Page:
Interviews with Former Combatants or Insiders
Both of these elements — intent and information available to the parties — are crucial to establishing the legality of certain acts in armed conflict. However, investigators must be wary of approaching insiders and always consider: What is the motive this source has for coming forward with information?
Also recognize that there are different types of insiders: Those forced to join perpetrators against their will; those who believe that the benefits of cooperating outweighs the harm; and those who freely joined the perpetrators, and later repented.
Questions to these insiders could include: What was the motive or intent behind an attack or certain act? For example, were they targeting a specific combatant or military objective in the area or were they intending to target civilians and their property? It is also helpful to try and establish what information the parties to the conflict had at the time of the attack, such as the intelligence about the nature of the buildings or the presence of combatants in the areas. Were they aware of the presence of civilian buildings or people? Both of these elements — intent and information available to the parties — are crucial to establishing the legality of certain acts in armed conflict. They can help to point towards establishing — or disproving — war crimes against civilians.
Breaching the Language Barrier
Find a reliable, independent, and previously tested translator. Also important: a backup, such as a colleague or an independent researcher who can cross-reference your translations.
Preparing for Traumatic Conversations
Be prepared, as these civilians may be seriously impacted by the death of a family member, injury, various assaults including rape, psychological trauma, displacement, or loss of property. Journalists might get overwhelmed by the task of sitting with shattered souls to get their accounts for fear of retraumatizing them.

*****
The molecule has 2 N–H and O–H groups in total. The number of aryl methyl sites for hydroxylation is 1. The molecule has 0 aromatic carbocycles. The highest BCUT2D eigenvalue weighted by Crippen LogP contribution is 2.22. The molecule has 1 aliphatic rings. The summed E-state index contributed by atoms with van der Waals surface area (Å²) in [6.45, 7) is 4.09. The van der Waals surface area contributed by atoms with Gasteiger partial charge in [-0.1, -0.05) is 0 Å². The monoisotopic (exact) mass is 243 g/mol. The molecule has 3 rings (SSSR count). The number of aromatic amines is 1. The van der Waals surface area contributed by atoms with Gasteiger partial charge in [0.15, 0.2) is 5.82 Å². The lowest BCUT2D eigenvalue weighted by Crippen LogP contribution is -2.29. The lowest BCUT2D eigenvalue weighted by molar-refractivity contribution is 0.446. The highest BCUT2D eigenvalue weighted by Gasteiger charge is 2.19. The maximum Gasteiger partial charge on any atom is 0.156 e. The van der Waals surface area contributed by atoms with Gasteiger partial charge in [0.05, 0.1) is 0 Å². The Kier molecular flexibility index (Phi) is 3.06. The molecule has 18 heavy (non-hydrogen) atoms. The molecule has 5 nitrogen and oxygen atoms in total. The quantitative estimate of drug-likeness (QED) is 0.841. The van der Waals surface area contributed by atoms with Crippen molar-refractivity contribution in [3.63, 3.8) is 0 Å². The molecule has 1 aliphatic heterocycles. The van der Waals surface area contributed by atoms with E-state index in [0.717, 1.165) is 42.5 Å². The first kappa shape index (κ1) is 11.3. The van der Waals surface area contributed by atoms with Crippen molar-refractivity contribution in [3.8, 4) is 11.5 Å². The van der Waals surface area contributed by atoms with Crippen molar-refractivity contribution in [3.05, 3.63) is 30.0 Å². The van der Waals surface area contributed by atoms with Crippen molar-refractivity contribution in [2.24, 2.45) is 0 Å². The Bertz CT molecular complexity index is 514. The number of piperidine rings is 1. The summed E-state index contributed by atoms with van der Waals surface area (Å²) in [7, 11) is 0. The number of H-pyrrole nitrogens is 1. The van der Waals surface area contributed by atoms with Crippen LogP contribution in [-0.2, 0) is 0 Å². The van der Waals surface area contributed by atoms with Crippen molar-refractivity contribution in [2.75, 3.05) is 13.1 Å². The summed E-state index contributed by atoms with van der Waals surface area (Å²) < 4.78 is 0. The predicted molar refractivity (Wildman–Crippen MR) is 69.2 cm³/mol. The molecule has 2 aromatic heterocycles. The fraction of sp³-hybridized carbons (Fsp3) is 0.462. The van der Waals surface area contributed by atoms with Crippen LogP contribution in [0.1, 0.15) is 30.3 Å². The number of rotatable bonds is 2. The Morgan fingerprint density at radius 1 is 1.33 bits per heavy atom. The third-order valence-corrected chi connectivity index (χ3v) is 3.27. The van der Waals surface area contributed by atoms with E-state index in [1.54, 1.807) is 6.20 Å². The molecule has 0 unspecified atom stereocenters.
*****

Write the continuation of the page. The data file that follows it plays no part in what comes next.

Victims or witnesses often open up only after a second or a third interview. And while journalists need to collect as much testimony as possible, conducting several interviews with one person may be difficult.
Keeping a written timeline also helps journalists to understand the sequence of events and will lead to further questions which can fill in the gaps of information. Collecting names, contacts, and pictures of the interviewees is essential.
Cellphones Are Gold Mines
Chats on social media platforms, such as WhatsApp or Telegram, can show the last moments of conversations before an attack. They can also provide a definitive answer with whom the victim was communicating, the content of any discussions, movement, actions, and other factors that would indicate a victim’s status in the armed conflict around the same time of the attack.
In addition, journalists can ask victims to consent to share screenshots, pictures, or videos from their phones, including contacts of other victims, or sources who might have inside information or documents needed for the investigation. It’s important to check dates, locations, and to ask questions about the context of the photos so that they can later be cross-checked with locations and dates gathered during the course of the investigation. Reporters always need to carry copies of written consent forms for owners of the material to give journalists’ permission to publish.
Collecting Physical Evidence and Military Materiel
Collecting shrapnel, spent ordnance, or other evidence of weapons and armaments are a crucial element in verifying the basic information about an attack. Marks or writings on this battlefield detritus can be examined by experts to determine the origins.
This kind of evidence paves the way for future investigation into the countries that exported the weapons to the attacking party. In addition to victims and insiders, look for accounts from other sources: medical teams, relief workers, lawyers, tribal leaders, local officials, drivers, and school teachers, all of whom can add depth and open up pathways for further investigations.
Getting coordinates, locations, maps, and accurate descriptions of the sites of attacks on civilians are important for seeking verification and documentation through satellite imagery or other geolocation techniques.
Maggie Michael is an investigative journalist with Reuters based in Cairo. She has over 15 years of experience covering conflicts in the Middle East. In 2019, she was part of an Associated Press team that won various awards, including the Pulitzer Prize for international reporting and the McGill Medal for Courage for groundbreaking investigations of corruption, torture, and other war crimes in Yemen.